When your art relies on minimal choices, those choices need to be persuasive. Liam Gillick's recent show at Casey Kaplan is a convincing monologue of brisk exclamations. With such sparse vocabulary and pared syntax, you wouldn't expect the art to speak polyphonically, but that's what it does. Gillick's exhibition satirically explores a range of issues that can be read as a mid-career artist's autobiographical search for origins.
Gillick derives his exhibition's title, Scorpion and und et Felix, from an unpublished monograph by the 19-year-old Karl Marx. Critics surmise that Marx modeled his novel, Scorpion and Felix, on Sterne's Tristram Shandy. Though Marx's book wasn't well-received by critics, it reveals an introspective moment in the early career of the father of communism. Gillick's invocation of that work suggests that this show similarly marks a reflective pause in the skyrocketing career of a pioneering Young British Artist. The artworks -- readymades compiled from disparate sources -- reference medieval, modern and postmodern hermeneutical systems. That is, Gillick invokes a variety of historical approaches to finding meaning in art. For instance, he appropriated his large black vinyl stencils from images in medieval woodcuts. In medieval art, meaning was believed to reside in the icon itself. In another instance, Gillick recreates Minimalist installations. He aggregates commercial architectural features like hand rails to recall the late Modern period when art's power was believed to come from the phenomenal experience of the work in situ. And his postmodern puns -- like the inclusion of real beer in one sculpture-mock the possibility of any sober, lucid artistic interpretation.
Two large beakers filled with stale beer greet visitors from a table reminiscent of a Parson's table. At first glance, the Budweiser in the glasses is indistinguishable from urine. (This welcome table smacks of Piero Manzoni's potty humor.) The table mimics the gallery's reception desk, and by extension, the gallery as a commercial apparatus. The rest of the exhibit contains three black vinyl cutouts and a multitude of installed Minimalist sculptures. These sculptures may look like "Finish Fetish" forbearers, but in reality they are readymades that could likely have been assembled from IKEA materials. These vernacular assemblages are much closer to the conceptual reframings by Dan Graham or Haim Steinback than to Minimalist monoliths by Donald Judd or John McCracken.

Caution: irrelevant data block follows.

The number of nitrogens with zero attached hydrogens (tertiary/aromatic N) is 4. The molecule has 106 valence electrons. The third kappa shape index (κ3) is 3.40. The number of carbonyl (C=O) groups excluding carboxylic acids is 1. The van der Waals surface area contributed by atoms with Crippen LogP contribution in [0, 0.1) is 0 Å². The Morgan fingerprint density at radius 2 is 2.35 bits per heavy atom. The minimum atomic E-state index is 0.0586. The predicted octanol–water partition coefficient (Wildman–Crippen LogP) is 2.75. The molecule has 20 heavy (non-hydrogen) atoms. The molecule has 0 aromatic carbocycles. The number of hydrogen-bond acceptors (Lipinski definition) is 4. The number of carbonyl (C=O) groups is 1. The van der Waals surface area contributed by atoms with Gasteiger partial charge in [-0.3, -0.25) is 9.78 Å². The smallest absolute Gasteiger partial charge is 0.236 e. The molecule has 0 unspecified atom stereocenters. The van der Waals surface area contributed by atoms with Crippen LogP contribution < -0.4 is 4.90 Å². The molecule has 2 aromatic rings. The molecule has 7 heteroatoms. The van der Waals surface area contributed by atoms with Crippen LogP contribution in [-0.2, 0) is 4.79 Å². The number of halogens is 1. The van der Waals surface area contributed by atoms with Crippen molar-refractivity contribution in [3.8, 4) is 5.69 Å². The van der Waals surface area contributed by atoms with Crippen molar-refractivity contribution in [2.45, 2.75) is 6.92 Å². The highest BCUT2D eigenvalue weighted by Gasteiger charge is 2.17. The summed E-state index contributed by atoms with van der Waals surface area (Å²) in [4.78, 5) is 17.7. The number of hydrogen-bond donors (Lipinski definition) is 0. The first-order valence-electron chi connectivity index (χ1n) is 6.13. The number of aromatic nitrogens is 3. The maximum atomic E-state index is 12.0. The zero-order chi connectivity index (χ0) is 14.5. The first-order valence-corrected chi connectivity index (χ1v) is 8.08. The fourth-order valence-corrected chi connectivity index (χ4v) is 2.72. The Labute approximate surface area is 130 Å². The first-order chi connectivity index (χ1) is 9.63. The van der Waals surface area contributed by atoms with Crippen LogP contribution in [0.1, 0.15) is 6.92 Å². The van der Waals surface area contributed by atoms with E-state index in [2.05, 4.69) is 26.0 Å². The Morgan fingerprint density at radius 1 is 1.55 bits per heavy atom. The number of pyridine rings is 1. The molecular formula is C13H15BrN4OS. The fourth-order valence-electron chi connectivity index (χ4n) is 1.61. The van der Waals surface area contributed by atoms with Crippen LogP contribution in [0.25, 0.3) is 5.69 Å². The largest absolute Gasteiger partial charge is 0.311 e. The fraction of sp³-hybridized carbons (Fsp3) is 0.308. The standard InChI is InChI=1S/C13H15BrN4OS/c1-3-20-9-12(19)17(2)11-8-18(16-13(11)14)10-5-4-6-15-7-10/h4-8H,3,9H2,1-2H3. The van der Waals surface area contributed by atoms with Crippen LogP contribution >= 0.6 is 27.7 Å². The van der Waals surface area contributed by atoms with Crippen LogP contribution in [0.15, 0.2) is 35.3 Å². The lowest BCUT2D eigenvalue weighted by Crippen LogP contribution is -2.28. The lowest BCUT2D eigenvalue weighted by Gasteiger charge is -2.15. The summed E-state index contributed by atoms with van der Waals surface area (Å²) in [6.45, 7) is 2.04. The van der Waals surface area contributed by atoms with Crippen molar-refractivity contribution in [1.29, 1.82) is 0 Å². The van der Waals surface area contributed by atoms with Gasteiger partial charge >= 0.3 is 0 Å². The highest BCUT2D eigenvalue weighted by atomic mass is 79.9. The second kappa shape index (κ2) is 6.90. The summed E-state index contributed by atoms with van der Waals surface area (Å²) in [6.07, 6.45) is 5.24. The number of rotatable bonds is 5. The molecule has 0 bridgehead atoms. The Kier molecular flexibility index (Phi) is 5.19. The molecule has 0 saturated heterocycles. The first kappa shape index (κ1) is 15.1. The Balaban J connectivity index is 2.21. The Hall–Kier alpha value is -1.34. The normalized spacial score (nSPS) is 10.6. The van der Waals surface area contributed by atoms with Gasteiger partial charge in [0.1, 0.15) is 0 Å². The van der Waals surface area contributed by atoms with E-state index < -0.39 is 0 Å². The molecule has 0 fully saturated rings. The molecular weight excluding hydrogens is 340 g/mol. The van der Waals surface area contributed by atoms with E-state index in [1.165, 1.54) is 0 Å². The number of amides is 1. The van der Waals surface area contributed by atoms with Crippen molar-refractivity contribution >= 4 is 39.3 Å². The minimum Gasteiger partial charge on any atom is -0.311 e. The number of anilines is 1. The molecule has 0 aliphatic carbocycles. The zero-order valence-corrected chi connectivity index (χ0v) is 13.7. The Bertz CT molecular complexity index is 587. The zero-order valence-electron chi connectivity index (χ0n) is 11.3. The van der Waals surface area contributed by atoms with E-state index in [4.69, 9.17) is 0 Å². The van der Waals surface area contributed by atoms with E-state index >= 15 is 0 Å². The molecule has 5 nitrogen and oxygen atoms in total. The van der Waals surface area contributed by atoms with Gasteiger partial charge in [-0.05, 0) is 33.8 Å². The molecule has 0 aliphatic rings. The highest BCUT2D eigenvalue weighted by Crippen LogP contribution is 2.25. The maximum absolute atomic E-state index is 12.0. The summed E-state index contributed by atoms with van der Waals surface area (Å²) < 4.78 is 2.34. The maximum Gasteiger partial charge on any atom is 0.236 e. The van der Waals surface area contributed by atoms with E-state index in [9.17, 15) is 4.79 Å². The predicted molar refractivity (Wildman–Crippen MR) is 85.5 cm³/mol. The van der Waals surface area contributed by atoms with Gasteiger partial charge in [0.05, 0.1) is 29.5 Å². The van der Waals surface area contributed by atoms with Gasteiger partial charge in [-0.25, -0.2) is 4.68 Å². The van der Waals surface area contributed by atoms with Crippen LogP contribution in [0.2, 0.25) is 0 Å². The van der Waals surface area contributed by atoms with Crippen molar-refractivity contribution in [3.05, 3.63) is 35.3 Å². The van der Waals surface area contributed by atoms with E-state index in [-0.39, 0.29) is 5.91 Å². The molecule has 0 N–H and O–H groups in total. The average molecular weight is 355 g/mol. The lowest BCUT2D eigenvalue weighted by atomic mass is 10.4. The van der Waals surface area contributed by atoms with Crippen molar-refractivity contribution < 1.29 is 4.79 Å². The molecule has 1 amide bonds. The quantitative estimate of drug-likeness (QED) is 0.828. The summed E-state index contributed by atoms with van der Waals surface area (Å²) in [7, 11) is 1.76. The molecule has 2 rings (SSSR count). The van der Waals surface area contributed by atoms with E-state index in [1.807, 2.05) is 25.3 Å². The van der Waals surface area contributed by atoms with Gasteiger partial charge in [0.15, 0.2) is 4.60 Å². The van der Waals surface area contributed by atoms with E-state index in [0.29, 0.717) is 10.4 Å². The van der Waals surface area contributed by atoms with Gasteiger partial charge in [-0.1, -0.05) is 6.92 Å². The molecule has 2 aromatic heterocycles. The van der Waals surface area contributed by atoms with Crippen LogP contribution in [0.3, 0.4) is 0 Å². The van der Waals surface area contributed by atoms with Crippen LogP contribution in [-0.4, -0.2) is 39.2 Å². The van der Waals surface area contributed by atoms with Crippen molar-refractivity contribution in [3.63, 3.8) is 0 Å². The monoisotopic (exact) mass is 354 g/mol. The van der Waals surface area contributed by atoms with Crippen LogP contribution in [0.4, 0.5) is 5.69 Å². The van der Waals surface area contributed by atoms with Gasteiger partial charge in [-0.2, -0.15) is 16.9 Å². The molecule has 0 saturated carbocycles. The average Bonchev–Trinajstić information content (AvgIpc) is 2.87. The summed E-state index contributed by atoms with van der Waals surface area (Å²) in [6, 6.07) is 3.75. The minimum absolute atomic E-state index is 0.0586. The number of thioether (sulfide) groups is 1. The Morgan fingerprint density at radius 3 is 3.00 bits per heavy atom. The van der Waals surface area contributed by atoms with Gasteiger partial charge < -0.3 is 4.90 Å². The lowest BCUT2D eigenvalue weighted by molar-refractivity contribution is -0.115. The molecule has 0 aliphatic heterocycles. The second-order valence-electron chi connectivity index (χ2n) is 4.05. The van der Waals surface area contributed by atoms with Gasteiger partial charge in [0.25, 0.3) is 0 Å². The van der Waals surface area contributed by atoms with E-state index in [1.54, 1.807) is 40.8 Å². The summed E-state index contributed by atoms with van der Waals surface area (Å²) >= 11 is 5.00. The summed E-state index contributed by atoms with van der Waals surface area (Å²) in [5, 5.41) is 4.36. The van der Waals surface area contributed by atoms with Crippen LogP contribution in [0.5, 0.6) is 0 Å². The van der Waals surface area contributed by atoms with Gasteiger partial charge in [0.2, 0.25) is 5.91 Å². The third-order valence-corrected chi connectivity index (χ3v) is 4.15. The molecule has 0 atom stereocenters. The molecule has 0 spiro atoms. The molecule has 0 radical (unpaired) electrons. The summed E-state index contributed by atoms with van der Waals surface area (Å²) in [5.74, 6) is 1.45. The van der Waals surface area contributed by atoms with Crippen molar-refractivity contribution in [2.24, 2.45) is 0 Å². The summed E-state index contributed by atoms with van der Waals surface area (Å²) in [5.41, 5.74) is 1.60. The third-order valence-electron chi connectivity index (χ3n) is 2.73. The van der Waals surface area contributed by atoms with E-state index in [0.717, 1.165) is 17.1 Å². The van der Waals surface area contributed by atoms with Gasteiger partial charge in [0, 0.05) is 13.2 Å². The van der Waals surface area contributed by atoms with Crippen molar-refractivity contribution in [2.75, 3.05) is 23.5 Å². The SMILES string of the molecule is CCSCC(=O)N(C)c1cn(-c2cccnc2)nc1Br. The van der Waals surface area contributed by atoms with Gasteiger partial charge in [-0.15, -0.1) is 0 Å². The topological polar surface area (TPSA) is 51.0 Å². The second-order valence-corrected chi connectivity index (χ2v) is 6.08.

While the work is generally sited well throughout the galleries, the single hand rail sculptures do not reach the same formal virtuosity Gillick has achieved with works like his 2009 installation at the German Pavilion. The perpendicular rails indict the walls and floor as do "Specific Objects," but they relate too loosely to one another when they are presented singly. Only when he "expands" the rails by putting alternating colors in a row does Gillick transform the material into objects of conceptual interest.
The tongue-in-cheek show signals that Gillick values his mid-career status. His restrained choices summon comparisons to artists who have played central roles in his artistic development, from Duchamp to the neo-conceptualists. Ultimately, the exhibition attests to an exciting career in transition: room to grow, fluid self-criticality, and an evolving stance on the source of meaning in art.
John J. Corso teaches art history at Oakland University in Rochester, Michigan. He strives to write criticism that is 'partisan, passionate, and political.'